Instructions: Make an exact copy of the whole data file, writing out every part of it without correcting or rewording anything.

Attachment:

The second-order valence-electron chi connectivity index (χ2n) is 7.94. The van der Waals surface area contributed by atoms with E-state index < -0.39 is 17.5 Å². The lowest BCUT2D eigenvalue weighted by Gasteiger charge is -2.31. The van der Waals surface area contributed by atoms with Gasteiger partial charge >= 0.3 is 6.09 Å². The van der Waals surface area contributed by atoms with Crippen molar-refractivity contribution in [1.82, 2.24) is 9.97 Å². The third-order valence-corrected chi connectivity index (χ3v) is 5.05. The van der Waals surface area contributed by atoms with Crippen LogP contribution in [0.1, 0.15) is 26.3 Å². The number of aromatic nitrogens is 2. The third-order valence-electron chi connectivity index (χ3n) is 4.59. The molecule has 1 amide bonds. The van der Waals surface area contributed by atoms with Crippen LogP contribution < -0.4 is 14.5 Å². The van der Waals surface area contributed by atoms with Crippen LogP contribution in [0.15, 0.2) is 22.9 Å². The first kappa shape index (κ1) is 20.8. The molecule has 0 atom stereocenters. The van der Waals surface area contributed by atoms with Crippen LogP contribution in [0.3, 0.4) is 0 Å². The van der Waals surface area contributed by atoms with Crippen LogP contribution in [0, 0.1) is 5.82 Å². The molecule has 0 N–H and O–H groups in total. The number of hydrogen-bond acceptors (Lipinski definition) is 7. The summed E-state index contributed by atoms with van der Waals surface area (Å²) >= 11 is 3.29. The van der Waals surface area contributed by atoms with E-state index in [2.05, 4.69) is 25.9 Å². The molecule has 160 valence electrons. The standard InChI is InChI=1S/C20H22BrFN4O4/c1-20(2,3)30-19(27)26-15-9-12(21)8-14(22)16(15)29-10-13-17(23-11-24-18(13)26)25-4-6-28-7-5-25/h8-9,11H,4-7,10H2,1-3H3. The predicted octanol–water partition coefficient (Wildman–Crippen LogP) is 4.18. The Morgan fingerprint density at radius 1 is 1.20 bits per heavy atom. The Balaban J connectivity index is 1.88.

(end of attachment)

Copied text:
The second-order valence-electron chi connectivity index (χ2n) is 7.94. The van der Waals surface area contributed by atoms with E-state index < -0.39 is 17.5 Å². The lowest BCUT2D eigenvalue weighted by Gasteiger charge is -2.31. The van der Waals surface area contributed by atoms with Gasteiger partial charge >= 0.3 is 6.09 Å². The van der Waals surface area contributed by atoms with Crippen molar-refractivity contribution in [1.82, 2.24) is 9.97 Å². The third-order valence-corrected chi connectivity index (χ3v) is 5.05. The van der Waals surface area contributed by atoms with Crippen LogP contribution in [0.1, 0.15) is 26.3 Å². The number of aromatic nitrogens is 2. The third-order valence-electron chi connectivity index (χ3n) is 4.59. The molecule has 1 amide bonds. The van der Waals surface area contributed by atoms with Crippen LogP contribution < -0.4 is 14.5 Å². The van der Waals surface area contributed by atoms with Crippen LogP contribution in [0.15, 0.2) is 22.9 Å². The first kappa shape index (κ1) is 20.8. The molecule has 0 atom stereocenters. The van der Waals surface area contributed by atoms with Crippen LogP contribution in [0.3, 0.4) is 0 Å². The van der Waals surface area contributed by atoms with Crippen LogP contribution in [0, 0.1) is 5.82 Å². The molecule has 0 N–H and O–H groups in total. The number of hydrogen-bond acceptors (Lipinski definition) is 7. The summed E-state index contributed by atoms with van der Waals surface area (Å²) >= 11 is 3.29. The van der Waals surface area contributed by atoms with E-state index in [2.05, 4.69) is 25.9 Å². The molecule has 160 valence electrons. The standard InChI is InChI=1S/C20H22BrFN4O4/c1-20(2,3)30-19(27)26-15-9-12(21)8-14(22)16(15)29-10-13-17(23-11-24-18(13)26)25-4-6-28-7-5-25/h8-9,11H,4-7,10H2,1-3H3. The predicted octanol–water partition coefficient (Wildman–Crippen LogP) is 4.18. The Morgan fingerprint density at radius 1 is 1.20 bits per heavy atom. The Balaban J connectivity index is 1.88.